@Dave Palmer: Lol... okay, maybe I'm dating myself with a cavalier, but your cobalt would be the same premise. A lower cost vehicle with a significant repair bill for normally wearable items.
Now having the price come down over time I can certainly believe, just look at cmputers, but there are a number of other items, like 'lubed for life' suspension components and u-joints that never lived up to the name, and were just as expensive if not more based on their novel idea that they are 'better'.
I have never had a rotor fail in an automotive disk brake system, but I have had many failures of the caliper mechanism over the years. The reason has been that Chrysler has consistently chosen designs for the caliper assembly that rust and stop sliding where they should. The results have been either brakes that drag and overheat, or brakes that only brake on one side of the disk, resulting in a buildup of an iron oxide material on the inoperative side, which has a much lower friction level, but is far more abrasive to the pads. This failure mode does destry the rotor, but not through any design error in the rotor or material.
The aluminum composite may be a very great improvement, but it would be very handy to find out about it's corrosion resistance to the southeastern Michigans salt brine roadways. If it can stand up to that test, where can we buy these rotors?
If the automakers aren't taking a hard look at this, I'd be shocked. Cutting 30 lbs from the weight of a mid-size sedan is a gigantic change. Engineers typically fight to cut a pound or two from their vehicles. If they can cut 10 lbs, they're heroic. Thirty is off the scales.
Does anyone know why Carbon brakes are not getting cheaper? After all carbon isn't that expensive a feedstock. How are they made?
They would be much lighter than even this advance with the lower weight advantages in handling and mileage.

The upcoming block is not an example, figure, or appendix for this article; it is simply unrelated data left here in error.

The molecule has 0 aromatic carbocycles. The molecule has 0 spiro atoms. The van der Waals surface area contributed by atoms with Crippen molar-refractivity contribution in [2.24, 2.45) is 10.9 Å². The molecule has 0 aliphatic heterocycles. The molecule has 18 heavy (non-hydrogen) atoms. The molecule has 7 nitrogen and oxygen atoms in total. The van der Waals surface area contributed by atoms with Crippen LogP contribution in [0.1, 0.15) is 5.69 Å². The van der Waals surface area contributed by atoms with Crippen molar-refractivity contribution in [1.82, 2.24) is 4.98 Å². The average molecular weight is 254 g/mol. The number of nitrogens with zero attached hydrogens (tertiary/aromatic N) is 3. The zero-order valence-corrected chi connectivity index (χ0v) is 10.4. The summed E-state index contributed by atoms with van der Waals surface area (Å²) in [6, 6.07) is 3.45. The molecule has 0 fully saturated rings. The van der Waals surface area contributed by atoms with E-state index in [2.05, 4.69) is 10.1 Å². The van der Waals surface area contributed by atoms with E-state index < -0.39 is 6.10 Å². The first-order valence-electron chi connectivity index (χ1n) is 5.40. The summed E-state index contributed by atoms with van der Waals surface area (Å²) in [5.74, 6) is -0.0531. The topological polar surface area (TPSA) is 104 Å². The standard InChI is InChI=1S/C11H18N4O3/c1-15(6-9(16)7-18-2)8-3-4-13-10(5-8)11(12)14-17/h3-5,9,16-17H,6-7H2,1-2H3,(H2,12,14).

Some brakes come with retracting clip springs that pull the pads off the rotor. In every EV I do I always check the brakes and many other drags like diff fluids, new low rolling resitance tires, aero mods, etc which can literally increase range 10-50%!! Or cut the battery pack/cost/weight as much for the same range.
Of course the best brake is one that doesn't have to stop all that excess weight most cars have by designing in lightness, KIS.
Dow Chemical and several other companies have launched a program in Omaha, Neb. to divert about 36 tons of plastics from landfills in its first phase, and convert it into energy used for cement production.
A make-your-own Star Wars Sith Lightsaber hilt is heftier and better-looking than most others out there, according to its maker, Sean Charlesworth. You can 3D print it from free source files, and there's even a hardware kit available -- not free -- so you can build one just in time for Halloween.
Some next-generation bio-based materials are superior in performance to their petro-based counterparts, but also face some commercial challenges. This is especially true of certain biopolymers, adhesives, coatings, and advanced materials.
Cars and other vehicles, as well as electronics and medical devices, continue to lead the use cases for the new plastics products we've been seeing, as engineers design products for tougher environments.